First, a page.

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The economics of the Digital Transformation – XXV

UBS Chief Economist Daniel Kalt at a meeting with clients. Actually Daniel may be playing golf at this time, his digital twin is in charge. Image Credit: UBS and FaceMe

Decoupling of CDT knowledge from the physical person

The decoupling of a CDT from its physical twin can be leveraged in two opposite ways, as a proxy. and as an augmentation of the physical twin (it makes most sense when applied to a person)

Both generate economic value and biz opportunity.


A person activity (as well as a machine) is limited in time and space. By moving a mirror image into the cyberspace these limits fade away. It becomes possible for a person to interact with any other system independently of its location and with as many systems as needed at the same time as long as it is / they are connected to the cyberspace.

The mirror copy is instantiated and each instance can take care of the interactions with a given system.

A CDT can share its knowledge (and execute that knowledge through interaction) with an unlimited number of systems independently of their location. More than that. The feedback from those interactions can be analysed in real time and can increase the CDT knowledge thus affecting subsequent interactions.

There are several examples of knowledge based applications that work in this way. When accessing a website like Booking, Expedia, airline website, the application managing it gets the feeling of the interest for a specific location from the frequency of interactions and revise the price accordingly. In other words, the knowledge acquired shows that many people (or that a specific person) are interested in a specific service and the price of that service increases… It is becoming usual to change the access device to fool the system and avoid the price increase.

A CDT operating at stage IV can instantiate itself and interact with several parties at the same time on behalf of its physical twin. As an example, UBS has been using a CDT of their Chief Economist to make interactions with many investors possible at any time and at the same time.

As already noticed the big issue is how to manage the drift in knowledge occurring as a CDT interacts in the cyberspace and how to synchronise it with its physical twin. Specific (new breed of) knowledge management applications may be needed to abstract the knowledge gap being created and made the physical twin aware of that.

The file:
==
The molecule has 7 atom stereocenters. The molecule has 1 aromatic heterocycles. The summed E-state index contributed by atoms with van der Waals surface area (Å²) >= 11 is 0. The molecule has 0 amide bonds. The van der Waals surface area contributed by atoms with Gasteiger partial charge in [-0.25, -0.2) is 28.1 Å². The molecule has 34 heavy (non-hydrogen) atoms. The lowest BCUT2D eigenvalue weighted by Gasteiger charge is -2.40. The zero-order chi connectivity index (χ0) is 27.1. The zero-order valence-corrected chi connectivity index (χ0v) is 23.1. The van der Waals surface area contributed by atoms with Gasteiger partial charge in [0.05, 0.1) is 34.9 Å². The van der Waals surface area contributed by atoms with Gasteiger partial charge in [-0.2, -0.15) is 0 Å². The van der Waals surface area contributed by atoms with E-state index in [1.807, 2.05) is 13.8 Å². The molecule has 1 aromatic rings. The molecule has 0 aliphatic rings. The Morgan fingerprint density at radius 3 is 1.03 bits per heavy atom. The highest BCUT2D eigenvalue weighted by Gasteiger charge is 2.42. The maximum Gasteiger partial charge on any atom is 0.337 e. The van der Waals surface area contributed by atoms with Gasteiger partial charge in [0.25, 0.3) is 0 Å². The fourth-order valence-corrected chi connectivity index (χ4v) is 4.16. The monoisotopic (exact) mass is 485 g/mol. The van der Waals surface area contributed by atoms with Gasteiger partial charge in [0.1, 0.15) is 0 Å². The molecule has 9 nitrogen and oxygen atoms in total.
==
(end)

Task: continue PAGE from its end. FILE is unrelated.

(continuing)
A complementary approach would see an integration of the CDT with the physical twin resulting in an augmentation of the latter so that as a matter of fact the drift is only an internal aspect whilst at system level (the CDT together with its physical twin) just improve its knowledge set.


In the short term, within this decade, a CDT can become a cognitive extension of a person, as well as a cognitive extension of a machine.  However in the machine case the architecture can be quite different since it would be possible to “change the software” of the machine to actually transfer any additional knowledge in the machine itself, something that –at least for the foreseeable horizon is not possible in the case of a person, i.e. no brain upload. For this reason here only the augmentation of human is considered.

Humans have been able to create various forms of cognitive augmentation, the oldest one is called specialisation. A person, through learning, training and experience becomes expert in a specific field and offer that expertise to others, effectively augmenting the societal prowess. This is what is meant by saying the education hubs foster economic development, that investing in education generates widespread wealth increase.